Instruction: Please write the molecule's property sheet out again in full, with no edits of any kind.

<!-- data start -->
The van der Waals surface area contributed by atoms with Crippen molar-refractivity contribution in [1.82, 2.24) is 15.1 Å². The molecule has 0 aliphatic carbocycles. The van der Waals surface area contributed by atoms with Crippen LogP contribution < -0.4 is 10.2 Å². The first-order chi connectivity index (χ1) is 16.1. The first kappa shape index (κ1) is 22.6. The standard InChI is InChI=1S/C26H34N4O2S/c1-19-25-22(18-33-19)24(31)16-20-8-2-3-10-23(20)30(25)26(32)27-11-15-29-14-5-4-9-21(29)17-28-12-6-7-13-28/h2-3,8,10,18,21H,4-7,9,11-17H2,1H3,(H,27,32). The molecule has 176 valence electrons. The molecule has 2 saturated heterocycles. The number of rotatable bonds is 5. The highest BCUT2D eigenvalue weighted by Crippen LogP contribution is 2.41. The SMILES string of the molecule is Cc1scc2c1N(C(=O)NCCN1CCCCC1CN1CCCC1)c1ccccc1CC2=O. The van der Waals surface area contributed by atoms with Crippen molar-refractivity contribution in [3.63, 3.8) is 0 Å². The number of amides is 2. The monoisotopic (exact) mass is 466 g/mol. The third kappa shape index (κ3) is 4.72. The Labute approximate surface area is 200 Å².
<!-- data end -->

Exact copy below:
The van der Waals surface area contributed by atoms with Crippen molar-refractivity contribution in [1.82, 2.24) is 15.1 Å². The molecule has 0 aliphatic carbocycles. The van der Waals surface area contributed by atoms with Crippen LogP contribution < -0.4 is 10.2 Å². The first-order chi connectivity index (χ1) is 16.1. The first kappa shape index (κ1) is 22.6. The standard InChI is InChI=1S/C26H34N4O2S/c1-19-25-22(18-33-19)24(31)16-20-8-2-3-10-23(20)30(25)26(32)27-11-15-29-14-5-4-9-21(29)17-28-12-6-7-13-28/h2-3,8,10,18,21H,4-7,9,11-17H2,1H3,(H,27,32). The molecule has 176 valence electrons. The molecule has 2 saturated heterocycles. The number of rotatable bonds is 5. The highest BCUT2D eigenvalue weighted by Crippen LogP contribution is 2.41. The SMILES string of the molecule is Cc1scc2c1N(C(=O)NCCN1CCCCC1CN1CCCC1)c1ccccc1CC2=O. The van der Waals surface area contributed by atoms with Crippen molar-refractivity contribution in [3.63, 3.8) is 0 Å². The number of amides is 2. The monoisotopic (exact) mass is 466 g/mol. The third kappa shape index (κ3) is 4.72. The Labute approximate surface area is 200 Å².